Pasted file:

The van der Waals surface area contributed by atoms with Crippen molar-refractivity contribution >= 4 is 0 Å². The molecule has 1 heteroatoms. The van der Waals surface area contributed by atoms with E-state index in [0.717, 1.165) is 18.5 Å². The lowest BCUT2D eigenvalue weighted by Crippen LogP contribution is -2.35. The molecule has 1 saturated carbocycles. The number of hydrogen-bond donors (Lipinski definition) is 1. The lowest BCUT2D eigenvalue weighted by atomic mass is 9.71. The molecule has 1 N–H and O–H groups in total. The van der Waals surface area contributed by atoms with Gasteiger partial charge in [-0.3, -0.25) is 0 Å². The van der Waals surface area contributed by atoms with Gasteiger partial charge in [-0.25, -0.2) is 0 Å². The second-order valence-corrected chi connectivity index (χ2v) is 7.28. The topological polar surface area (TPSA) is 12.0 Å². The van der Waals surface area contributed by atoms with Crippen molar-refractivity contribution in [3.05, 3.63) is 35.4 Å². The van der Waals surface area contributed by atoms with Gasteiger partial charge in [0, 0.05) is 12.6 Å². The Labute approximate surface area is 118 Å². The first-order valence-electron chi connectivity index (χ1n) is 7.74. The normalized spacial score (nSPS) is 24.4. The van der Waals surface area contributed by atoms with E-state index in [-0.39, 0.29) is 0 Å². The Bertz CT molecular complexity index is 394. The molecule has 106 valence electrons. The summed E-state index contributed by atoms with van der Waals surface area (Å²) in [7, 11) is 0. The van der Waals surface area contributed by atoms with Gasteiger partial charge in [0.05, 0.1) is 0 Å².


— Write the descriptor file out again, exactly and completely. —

The van der Waals surface area contributed by atoms with Crippen molar-refractivity contribution >= 4 is 0 Å². The molecule has 1 heteroatoms. The van der Waals surface area contributed by atoms with E-state index in [0.717, 1.165) is 18.5 Å². The lowest BCUT2D eigenvalue weighted by Crippen LogP contribution is -2.35. The molecule has 1 saturated carbocycles. The number of hydrogen-bond donors (Lipinski definition) is 1. The lowest BCUT2D eigenvalue weighted by atomic mass is 9.71. The molecule has 1 N–H and O–H groups in total. The van der Waals surface area contributed by atoms with Gasteiger partial charge in [-0.3, -0.25) is 0 Å². The van der Waals surface area contributed by atoms with Gasteiger partial charge in [-0.25, -0.2) is 0 Å². The second-order valence-corrected chi connectivity index (χ2v) is 7.28. The topological polar surface area (TPSA) is 12.0 Å². The van der Waals surface area contributed by atoms with Crippen molar-refractivity contribution in [3.05, 3.63) is 35.4 Å². The van der Waals surface area contributed by atoms with Gasteiger partial charge in [0, 0.05) is 12.6 Å². The Labute approximate surface area is 118 Å². The first-order valence-electron chi connectivity index (χ1n) is 7.74. The normalized spacial score (nSPS) is 24.4. The van der Waals surface area contributed by atoms with E-state index in [-0.39, 0.29) is 0 Å². The Bertz CT molecular complexity index is 394. The molecule has 106 valence electrons. The summed E-state index contributed by atoms with van der Waals surface area (Å²) in [7, 11) is 0. The van der Waals surface area contributed by atoms with Gasteiger partial charge in [0.05, 0.1) is 0 Å².